"It was interesting, but not what the meeting was supposed to be for," Alcorn said.

Lemon said she could see it was going to be heated, but the woman was a good presenter.

Connie Glenn of Workforce Connections said she is working on finding people jobs. "We have 700 listed as unemployed, but we are working to help those with barriers to getting a job. We're getting them work ready for going into the work force. Tommy Villalobos is also working with the Inmate Support Program."

Grant County District 1 Magistrate Judge Maurine Laney said the caseloads are huge, but with all the courts managing to function. "We will continue to hear a lot about bail bond reform. I think it will be revisited. The governor is pushing to get repeal and some legislators are looking at statutory changes, reinventing and educating us about what bond is for. We're fortunate that Grant County already had the bracelet surveillance program."

She said it was because of the constitutional amendment that voters approved to let district courts and up to hold someone accused of felony without bond.

"It was limited to felons and left a lot of dangerous people doing misdemeanors not qualified to be held without bond," Laney said. "We can't hold them in jail just because they don't have money for bond. The Supreme Court rewrote the rules after the constitutional amendment. We can only decide to place bond on flight risks, not if they are dangerous to themselves or others. There were good things to allow a judge to revoke bond if they violated their conditions of release. The bracelets and surveillance keep us safer here."

McClean said the Center for Health Innovations had taken over the Youth Substance Abuse Prevention Coalition. "We are working again on school policies. A.J. Sandoval is the new coordinator. We have to make sure we at DWI work closely with the YSAPC."

Judy O'Loughlin, co-chair with this author of the Health Council and manager of the meeting, representing the Extension Service, said the two-class Kitchen Creations diabetes management course is coming up. "It is sponsored by the Department of Health. We will also again present a six-week class, Healthy You, for chronic disease management. It has a weigh-in component, with some mental health measures, too."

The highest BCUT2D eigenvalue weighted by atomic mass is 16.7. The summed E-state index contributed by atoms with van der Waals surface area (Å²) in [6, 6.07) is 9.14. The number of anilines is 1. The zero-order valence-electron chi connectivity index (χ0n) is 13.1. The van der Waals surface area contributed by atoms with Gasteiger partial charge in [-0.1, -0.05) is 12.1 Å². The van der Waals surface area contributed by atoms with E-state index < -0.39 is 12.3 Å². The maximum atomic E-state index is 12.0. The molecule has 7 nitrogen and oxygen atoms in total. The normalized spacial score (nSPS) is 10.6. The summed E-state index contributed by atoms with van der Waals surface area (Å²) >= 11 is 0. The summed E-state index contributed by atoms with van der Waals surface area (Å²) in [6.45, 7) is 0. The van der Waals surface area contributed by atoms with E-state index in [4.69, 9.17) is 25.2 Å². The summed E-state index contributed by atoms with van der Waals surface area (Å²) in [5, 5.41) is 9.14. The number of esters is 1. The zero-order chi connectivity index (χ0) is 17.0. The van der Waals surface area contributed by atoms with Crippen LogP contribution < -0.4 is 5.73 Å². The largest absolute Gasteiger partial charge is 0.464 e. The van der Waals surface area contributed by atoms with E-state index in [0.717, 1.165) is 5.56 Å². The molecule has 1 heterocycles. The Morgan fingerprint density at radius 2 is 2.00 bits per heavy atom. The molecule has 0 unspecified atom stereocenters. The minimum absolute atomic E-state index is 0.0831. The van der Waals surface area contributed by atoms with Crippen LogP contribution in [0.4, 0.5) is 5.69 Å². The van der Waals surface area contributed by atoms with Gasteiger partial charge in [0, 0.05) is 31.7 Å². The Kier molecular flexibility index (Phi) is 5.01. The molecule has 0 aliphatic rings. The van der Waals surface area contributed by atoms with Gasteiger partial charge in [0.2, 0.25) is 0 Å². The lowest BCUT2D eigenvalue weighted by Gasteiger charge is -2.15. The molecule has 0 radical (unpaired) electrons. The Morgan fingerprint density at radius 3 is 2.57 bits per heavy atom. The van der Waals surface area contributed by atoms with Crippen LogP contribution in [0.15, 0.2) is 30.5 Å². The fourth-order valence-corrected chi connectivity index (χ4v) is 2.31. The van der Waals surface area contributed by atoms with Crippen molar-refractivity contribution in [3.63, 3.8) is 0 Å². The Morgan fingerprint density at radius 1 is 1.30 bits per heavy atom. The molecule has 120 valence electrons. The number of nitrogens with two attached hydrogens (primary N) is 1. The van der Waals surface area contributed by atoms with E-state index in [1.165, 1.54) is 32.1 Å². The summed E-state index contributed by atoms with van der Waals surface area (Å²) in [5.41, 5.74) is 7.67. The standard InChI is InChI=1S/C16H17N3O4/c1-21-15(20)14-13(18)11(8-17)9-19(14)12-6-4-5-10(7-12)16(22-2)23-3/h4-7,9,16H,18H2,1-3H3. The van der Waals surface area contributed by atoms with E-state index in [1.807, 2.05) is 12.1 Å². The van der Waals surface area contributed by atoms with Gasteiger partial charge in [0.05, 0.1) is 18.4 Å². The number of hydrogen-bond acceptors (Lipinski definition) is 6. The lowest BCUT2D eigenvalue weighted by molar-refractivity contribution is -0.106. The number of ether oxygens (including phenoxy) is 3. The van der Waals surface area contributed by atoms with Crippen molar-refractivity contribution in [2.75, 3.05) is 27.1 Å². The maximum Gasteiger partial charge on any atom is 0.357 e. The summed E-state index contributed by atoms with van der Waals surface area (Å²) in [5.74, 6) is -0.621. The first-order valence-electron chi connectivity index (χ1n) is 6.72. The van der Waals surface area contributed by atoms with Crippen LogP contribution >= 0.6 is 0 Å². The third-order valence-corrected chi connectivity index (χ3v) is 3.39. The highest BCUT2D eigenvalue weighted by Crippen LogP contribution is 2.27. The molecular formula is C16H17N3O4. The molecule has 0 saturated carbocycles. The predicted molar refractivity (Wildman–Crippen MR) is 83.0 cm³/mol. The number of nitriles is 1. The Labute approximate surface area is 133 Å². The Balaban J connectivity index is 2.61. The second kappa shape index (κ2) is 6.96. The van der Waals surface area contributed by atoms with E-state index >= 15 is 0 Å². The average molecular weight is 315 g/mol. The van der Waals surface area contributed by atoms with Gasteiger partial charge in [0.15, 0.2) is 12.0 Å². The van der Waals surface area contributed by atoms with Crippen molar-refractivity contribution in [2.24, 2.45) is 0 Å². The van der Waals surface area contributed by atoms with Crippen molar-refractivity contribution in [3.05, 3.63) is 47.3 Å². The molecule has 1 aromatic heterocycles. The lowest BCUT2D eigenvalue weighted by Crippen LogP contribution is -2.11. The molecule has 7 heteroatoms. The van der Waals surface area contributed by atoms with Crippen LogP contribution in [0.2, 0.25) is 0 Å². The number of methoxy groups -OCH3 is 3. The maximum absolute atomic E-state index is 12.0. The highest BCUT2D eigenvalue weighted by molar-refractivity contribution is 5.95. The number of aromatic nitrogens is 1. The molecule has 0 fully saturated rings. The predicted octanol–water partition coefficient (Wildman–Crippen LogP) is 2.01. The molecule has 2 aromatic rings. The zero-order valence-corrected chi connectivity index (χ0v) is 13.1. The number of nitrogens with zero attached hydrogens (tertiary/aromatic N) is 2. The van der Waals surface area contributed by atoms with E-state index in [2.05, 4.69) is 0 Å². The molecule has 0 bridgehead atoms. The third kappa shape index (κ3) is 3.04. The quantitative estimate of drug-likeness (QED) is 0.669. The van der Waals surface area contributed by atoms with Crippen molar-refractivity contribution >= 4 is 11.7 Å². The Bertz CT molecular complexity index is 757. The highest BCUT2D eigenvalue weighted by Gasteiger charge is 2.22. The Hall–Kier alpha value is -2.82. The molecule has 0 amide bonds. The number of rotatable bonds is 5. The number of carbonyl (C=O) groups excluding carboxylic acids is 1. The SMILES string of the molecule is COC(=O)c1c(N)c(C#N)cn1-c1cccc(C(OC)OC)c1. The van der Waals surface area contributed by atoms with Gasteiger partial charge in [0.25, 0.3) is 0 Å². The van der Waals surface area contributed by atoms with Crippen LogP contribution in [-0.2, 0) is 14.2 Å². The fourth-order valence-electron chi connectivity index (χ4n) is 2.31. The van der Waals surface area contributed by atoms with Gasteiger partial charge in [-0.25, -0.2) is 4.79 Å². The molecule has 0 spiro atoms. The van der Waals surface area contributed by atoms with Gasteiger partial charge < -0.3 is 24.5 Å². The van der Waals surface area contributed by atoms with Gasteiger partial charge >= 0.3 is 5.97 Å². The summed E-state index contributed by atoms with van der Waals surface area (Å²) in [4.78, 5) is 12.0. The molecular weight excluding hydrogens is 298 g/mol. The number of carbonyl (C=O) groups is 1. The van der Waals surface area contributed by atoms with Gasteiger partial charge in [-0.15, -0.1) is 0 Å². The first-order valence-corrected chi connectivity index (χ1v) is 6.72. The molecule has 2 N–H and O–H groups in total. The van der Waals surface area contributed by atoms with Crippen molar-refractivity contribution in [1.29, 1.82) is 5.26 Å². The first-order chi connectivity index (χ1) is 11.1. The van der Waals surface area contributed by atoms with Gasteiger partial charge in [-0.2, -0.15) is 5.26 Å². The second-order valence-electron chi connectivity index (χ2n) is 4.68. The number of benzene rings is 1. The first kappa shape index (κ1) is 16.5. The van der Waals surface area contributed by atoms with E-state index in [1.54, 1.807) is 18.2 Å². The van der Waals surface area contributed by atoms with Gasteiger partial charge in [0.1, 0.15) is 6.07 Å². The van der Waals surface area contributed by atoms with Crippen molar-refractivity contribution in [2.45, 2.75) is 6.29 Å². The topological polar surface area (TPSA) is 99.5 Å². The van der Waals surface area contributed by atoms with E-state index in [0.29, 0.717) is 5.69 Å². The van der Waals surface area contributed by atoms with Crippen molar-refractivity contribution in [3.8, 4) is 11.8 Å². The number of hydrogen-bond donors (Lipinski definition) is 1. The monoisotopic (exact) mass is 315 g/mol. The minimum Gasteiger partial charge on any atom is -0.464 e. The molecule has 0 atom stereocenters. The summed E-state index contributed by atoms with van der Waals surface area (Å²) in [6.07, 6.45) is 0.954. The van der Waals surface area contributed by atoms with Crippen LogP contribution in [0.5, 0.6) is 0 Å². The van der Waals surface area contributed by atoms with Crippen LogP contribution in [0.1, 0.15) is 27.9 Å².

She said, on the topic of substance abuse, a nurse had told her that two heroin babies had been born at the hospital recently.

Topics for Healthy You include the importance of sleep, the need for aging in one's own home, reverse mortgages, and joint replacements. "We are getting a lot of requests, and I'm trying to organize speakers from New Mexico State University."

Alcorn said she sees a lot of natural partners for that program from the local community.

Priscilla Lucero, representing economic development, said the governor put out executive orders that "we had to provide reports on what state funding is used for. The community saved $7.6 million by my being the fiscal agent. We are getting ready for bids for the Grant County Regional Water Project, Phase 1, which is funded. Next bids will be for the remaining phases. We have had support for Colonias since 2012, and Grant County during that time has brought in 32 awards totaling $12 million."